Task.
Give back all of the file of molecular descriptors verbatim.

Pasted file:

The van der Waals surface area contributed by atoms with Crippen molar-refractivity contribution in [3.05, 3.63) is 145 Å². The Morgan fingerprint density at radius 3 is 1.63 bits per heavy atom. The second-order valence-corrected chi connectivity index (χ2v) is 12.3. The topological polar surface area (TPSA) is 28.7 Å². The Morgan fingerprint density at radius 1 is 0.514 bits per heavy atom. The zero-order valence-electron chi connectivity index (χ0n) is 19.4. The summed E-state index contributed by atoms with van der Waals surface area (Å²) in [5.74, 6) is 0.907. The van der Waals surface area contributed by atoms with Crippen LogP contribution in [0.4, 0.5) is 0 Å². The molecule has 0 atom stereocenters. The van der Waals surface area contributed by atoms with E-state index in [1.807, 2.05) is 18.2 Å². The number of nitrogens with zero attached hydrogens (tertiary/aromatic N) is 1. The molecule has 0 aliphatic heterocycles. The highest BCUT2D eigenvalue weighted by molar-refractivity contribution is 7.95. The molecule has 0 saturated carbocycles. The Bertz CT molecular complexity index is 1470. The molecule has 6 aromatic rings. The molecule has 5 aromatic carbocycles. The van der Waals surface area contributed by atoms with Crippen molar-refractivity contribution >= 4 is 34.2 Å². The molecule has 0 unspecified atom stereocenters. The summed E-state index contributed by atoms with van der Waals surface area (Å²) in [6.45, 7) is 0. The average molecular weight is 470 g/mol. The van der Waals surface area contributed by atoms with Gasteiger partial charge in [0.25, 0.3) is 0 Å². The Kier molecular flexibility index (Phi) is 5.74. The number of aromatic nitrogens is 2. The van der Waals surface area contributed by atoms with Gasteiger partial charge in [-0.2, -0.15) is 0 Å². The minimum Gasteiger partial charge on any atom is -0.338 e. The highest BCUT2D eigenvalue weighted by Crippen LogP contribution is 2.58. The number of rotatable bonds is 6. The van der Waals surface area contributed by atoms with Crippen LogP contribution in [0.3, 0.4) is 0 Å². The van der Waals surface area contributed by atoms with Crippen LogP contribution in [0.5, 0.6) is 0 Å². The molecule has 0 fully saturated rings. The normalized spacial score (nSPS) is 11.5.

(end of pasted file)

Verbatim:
The van der Waals surface area contributed by atoms with Crippen molar-refractivity contribution in [3.05, 3.63) is 145 Å². The Morgan fingerprint density at radius 3 is 1.63 bits per heavy atom. The second-order valence-corrected chi connectivity index (χ2v) is 12.3. The topological polar surface area (TPSA) is 28.7 Å². The Morgan fingerprint density at radius 1 is 0.514 bits per heavy atom. The zero-order valence-electron chi connectivity index (χ0n) is 19.4. The summed E-state index contributed by atoms with van der Waals surface area (Å²) in [5.74, 6) is 0.907. The van der Waals surface area contributed by atoms with Crippen LogP contribution in [0.4, 0.5) is 0 Å². The molecule has 0 atom stereocenters. The van der Waals surface area contributed by atoms with E-state index in [1.807, 2.05) is 18.2 Å². The number of nitrogens with zero attached hydrogens (tertiary/aromatic N) is 1. The molecule has 0 aliphatic heterocycles. The highest BCUT2D eigenvalue weighted by molar-refractivity contribution is 7.95. The molecule has 0 saturated carbocycles. The Bertz CT molecular complexity index is 1470. The molecule has 6 aromatic rings. The molecule has 5 aromatic carbocycles. The van der Waals surface area contributed by atoms with Crippen molar-refractivity contribution >= 4 is 34.2 Å². The molecule has 0 unspecified atom stereocenters. The summed E-state index contributed by atoms with van der Waals surface area (Å²) in [6.45, 7) is 0. The average molecular weight is 470 g/mol. The van der Waals surface area contributed by atoms with Gasteiger partial charge in [0.25, 0.3) is 0 Å². The Kier molecular flexibility index (Phi) is 5.74. The number of aromatic nitrogens is 2. The van der Waals surface area contributed by atoms with Gasteiger partial charge in [-0.2, -0.15) is 0 Å². The minimum Gasteiger partial charge on any atom is -0.338 e. The highest BCUT2D eigenvalue weighted by Crippen LogP contribution is 2.58. The number of rotatable bonds is 6. The van der Waals surface area contributed by atoms with Crippen LogP contribution in [0.3, 0.4) is 0 Å². The van der Waals surface area contributed by atoms with Crippen LogP contribution in [0.5, 0.6) is 0 Å². The molecule has 0 fully saturated rings. The normalized spacial score (nSPS) is 11.5.